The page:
Arkansas: The Ten Commandments are posted in a courtroom in Maumelle County. See Maumelle Candidates Fail to Leap Out Front, Arkansas Democrat Gazette, Nov. 3, 2004, at 17, available at 2004 WL 96720618.

California: There is a depiction of Moses holding the Ten Commandments over the western entrance to the Los Angeles Superior Court. See http://mayitpleasethecourt.net/journal.asp? blogId=33; http://www.heydaybooks.com/public/books/ccreview1.html.

Colorado: There is a Ten Commandments monument on the lawn of the State Capitol in Denver. There is a similar monument on the lawn in front of the city hall in Grand Junction. See http://www.casperstartribune.net/articles/2003/ 10/28/news/casper/7a6415c2e299679a2c564c072113f7e6.txt.

Delaware: A framed copy of the Ten Commandments hangs on the wall in the council chamber in the Sussex County administrative office building.

District of Columbia: Both the United States Court of Appeals for the District of Columbia Circuit and the Supreme Court have Ten Commandments displays in their courtrooms. The National Archives has a display of the Ten Commandments on the floor of its entryway. See Affidavit of David Barton, Doe v. Harlan County Sch. Dist., Civ. No. 99-508 (E.D. Ky. 2001), available at http://wallbuilders.com/ resources/search/detail.php?ResourceID=41. Displays also appear in the Library of Congress and outside of the Ronald Reagan International Trade building.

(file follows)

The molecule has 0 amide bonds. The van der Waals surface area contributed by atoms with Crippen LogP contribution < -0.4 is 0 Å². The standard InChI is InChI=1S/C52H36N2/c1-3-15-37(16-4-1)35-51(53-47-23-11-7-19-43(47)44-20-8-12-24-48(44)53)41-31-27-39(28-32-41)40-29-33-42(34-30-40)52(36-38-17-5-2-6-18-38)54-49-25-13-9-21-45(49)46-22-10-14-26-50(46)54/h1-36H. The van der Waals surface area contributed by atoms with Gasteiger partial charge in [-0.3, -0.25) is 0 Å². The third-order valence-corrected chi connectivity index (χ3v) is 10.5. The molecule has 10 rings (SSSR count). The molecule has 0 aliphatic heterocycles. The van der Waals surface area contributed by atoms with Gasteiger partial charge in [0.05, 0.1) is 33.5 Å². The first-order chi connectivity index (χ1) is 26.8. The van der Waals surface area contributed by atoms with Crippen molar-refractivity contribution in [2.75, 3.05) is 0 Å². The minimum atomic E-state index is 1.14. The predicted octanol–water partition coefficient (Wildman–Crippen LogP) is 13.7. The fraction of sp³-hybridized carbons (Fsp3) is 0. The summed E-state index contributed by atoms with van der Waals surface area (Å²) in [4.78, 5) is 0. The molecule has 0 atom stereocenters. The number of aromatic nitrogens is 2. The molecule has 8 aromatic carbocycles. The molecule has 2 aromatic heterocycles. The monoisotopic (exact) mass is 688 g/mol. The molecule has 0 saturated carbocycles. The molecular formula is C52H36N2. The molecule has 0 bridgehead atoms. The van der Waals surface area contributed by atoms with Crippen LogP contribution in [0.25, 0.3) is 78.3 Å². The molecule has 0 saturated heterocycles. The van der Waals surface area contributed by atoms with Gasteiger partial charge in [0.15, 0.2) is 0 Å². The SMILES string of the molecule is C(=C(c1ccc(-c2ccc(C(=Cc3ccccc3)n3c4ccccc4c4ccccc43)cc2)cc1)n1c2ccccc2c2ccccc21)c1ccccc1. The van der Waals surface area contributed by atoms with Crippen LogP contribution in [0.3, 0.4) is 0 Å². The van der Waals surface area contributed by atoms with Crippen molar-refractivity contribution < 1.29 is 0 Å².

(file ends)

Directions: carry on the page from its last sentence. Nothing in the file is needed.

Florida: In the lobby of the Polk County Administrative Building is a 7-foot, 6-inch monument depicting the Ten Commandments and other documents. See http://www. thomasmore.org/news.html?NewsID=121.

Georgia: The seal of the clerk of the Superior Court in Richmond County contains an outline of the Ten Commandments. See King v. Richmond County, 331 F.3d 1271 (11th Cir. 2003). The courthouses in Barrow County and Hart County have framed copies of the Ten Commandments outside their courtrooms. See Across Georgia, Augusta Chron., Nov. 8, 2004, at B03, available at 2004 WL 96282513.

Idaho: The City of Post Falls has a monument on the lawn in front of its City Hall. There appear to be monuments bearing the Ten Commandments on the lawn on the eastside of the courthouse in Coeur d'Alene and in a park near the City Hall in Hayden. See Erica Curless, Commandments Abound in Idaho; Low-key Monuments in Public Spaces Seem Unlikely to Inspire Lawsuits, The Spokesman-Review, Sept. 2, 2003, at A1, available at 2003 WL 57389325.

Illinois: There is a mural in the State Supreme Court library that depicts stone tablets with Hebrew written on them.

Indiana: The Washington County courthouse has a display of the Ten Commandments.

Iowa: There is a monument of the Ten Commandments in a plaza by the city hall in Cedar Rapids.